A new Daily Beast article by Michelle Goldberg claims that both Minnesota Congresswoman Michele Bachmann and Texas Gov. Rick Perry have ties to a “fringe” Evangelical movement seeking world domination. Yes, I’m being serious here.
Goldberg contends that both GOP presidential candidates are part of a movement called ‘Dominionism.” She writes:
Put simply, Dominionism means that Christians have a God-given right to rule all earthly institutions. Originating among some of America’s most radical theocrats, it’s long had an influence on religious-right education and political organizing. But because it seems so outré, getting ordinary people to take it seriously can be difficult. Most writers, myself included, who explore it have been called paranoid.
Sounding the alarm on what she sees as “the most theocratic Republican field in American history,” Goldberg draws some curious comparisons. For one, she attempts to tie radical Islam to Dominionism, which, in turn, ties the beliefs underpinning both Bachmann and Perry’s worldview to rabid levels of extremism:
Think of it like political Islamism, which shapes the activism of a number of antagonistic fundamentalist movements, from Sunni Wahabis in the Arab world to Shiite fundamentalists in Iran.
Below, watch Goldberg explain Bachmann’s take on Christianity and governance:
Goldberg goes on to explain that Dominionism comes from a fringe sect called Christian Reconstructionism. This small, extremist religious formation was founded by R.J. Rushdoony, a Calvanist theologian, back in the 1960s.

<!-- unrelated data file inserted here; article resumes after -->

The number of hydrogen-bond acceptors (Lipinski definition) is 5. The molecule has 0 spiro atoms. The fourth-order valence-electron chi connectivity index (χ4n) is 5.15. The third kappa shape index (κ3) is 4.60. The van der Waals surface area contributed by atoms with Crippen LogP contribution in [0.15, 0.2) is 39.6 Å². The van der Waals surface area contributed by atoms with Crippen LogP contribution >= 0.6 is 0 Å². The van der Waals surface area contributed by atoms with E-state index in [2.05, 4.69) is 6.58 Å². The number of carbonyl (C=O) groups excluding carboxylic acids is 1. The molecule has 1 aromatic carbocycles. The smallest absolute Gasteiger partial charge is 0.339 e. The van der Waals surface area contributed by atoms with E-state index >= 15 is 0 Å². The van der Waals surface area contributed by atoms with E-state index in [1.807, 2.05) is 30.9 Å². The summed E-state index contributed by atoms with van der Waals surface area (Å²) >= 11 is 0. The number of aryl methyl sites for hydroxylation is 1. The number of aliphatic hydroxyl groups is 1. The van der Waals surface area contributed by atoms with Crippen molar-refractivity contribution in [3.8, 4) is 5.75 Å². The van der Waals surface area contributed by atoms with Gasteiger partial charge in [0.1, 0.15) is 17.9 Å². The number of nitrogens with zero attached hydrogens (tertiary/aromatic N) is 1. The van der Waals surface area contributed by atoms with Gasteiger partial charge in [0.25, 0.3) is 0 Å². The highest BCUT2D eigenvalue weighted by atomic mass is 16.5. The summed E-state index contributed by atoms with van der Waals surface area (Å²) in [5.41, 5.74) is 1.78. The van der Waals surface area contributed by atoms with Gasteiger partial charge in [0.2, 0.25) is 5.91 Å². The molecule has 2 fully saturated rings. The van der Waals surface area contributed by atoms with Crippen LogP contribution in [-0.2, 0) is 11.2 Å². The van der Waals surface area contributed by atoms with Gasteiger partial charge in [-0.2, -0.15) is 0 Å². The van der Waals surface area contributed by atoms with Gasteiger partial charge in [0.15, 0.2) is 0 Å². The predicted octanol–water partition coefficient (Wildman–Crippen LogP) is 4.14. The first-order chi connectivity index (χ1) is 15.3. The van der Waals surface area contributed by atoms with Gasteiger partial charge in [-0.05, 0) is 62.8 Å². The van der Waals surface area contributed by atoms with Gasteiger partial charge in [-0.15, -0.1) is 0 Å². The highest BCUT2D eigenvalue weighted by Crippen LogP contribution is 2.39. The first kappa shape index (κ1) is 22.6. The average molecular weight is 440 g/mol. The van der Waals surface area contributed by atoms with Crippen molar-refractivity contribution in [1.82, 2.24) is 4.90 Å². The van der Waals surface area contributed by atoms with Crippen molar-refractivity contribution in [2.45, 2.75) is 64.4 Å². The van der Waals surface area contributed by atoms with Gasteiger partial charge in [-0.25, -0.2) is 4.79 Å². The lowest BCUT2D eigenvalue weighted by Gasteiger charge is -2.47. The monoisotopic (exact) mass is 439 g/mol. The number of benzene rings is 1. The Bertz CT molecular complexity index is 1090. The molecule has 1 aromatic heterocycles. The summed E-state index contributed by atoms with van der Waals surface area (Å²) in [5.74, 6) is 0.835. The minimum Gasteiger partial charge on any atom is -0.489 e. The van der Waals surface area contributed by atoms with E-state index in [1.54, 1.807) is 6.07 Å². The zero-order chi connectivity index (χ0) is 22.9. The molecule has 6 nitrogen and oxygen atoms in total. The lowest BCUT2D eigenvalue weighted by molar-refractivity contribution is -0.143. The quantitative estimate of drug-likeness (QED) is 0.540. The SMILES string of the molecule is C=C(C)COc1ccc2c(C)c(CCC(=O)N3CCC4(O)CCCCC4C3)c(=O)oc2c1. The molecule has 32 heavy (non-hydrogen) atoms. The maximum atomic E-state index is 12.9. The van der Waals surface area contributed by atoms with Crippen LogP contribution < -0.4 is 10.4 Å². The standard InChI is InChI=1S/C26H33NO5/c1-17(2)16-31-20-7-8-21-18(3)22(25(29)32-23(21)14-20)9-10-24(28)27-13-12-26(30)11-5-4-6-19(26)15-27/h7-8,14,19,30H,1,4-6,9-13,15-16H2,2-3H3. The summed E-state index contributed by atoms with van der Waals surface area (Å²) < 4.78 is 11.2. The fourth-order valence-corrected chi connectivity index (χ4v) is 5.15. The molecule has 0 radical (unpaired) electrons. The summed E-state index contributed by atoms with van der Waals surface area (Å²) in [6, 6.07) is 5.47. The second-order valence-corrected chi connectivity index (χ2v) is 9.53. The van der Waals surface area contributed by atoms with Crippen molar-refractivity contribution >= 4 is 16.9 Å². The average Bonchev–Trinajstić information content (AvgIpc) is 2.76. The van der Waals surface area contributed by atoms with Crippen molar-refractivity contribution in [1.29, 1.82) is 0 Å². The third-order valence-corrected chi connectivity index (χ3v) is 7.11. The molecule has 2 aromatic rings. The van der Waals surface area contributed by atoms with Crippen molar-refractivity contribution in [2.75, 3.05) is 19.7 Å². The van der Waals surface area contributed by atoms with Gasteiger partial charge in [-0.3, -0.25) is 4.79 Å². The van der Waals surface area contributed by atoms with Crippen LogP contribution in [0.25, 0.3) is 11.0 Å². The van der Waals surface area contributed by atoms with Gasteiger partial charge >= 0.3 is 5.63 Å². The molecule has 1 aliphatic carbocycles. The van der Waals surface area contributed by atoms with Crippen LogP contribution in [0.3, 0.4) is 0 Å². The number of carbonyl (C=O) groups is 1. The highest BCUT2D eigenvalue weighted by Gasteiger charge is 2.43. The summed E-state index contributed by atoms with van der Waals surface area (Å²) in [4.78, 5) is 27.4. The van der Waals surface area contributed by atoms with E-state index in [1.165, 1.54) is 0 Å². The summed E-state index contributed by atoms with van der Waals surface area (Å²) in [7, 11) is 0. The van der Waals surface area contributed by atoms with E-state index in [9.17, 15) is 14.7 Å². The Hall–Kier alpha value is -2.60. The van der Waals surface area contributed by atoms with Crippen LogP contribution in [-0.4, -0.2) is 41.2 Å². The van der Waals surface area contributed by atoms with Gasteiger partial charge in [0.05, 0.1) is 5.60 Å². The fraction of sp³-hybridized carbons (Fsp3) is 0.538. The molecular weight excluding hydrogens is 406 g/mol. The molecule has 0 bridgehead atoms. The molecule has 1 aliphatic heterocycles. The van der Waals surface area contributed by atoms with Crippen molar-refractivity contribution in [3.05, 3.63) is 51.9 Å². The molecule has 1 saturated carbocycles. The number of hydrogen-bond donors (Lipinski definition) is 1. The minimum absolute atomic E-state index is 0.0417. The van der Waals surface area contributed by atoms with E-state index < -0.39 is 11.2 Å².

According to Goldberg, Reconstructionism advocates for replacing some elements of American government with Old Testament law. This, of course, would include imposing the death penalty for homosexuals, those who shave abortions and people who abandon Christianity, among other extremities. Indeed, these beliefs do sound more along the lines of radical Islam. In a 1998 issue of Reason Magazine, Walter Olson explains these issues in greater detail:
Those who would face execution include not only gays but a very long list of others: blasphemers, heretics, apostate Christians, people who cursed or struck their parents, females guilty of “unchastity before marriage,” “incorrigible” juvenile delinquents, adulterers, and (probably) telephone psychics. And that’s to say nothing of murderers and those guilty of raping married women or “betrothed virgins.” Adulterers, among others, might meet their doom by being publicly stoned–a rather abrupt way for the Clinton presidency to end.
This movement is clearly not within the mainstream of Christian America. Nonetheless, following her description of it, Goldberg begins to tie both Bachmann and Perry to Reconstructionism. When discussing Bachmann’s alleged ties, Goldberg writes:
She often praises the Christian nationalist historian David Barton, who is intimately associated with the Christian Reconstructionist movement; an article about slavery on the website of his organization, Wallbuilders, defends the institution’s biblical basis, with extensive citations of Rushdoony.
But, this same webpage that Goldberg references explains that “involuntary servitude is not Biblical.” In fact, Barton goes to great lengths to speak against pre-Civil War slavery. Rather than “defend” the institution, he discusses its Biblical mentions and explores them in detail. Here, Goldberg is misleading and, without a link, readers must research on their own to find the truth.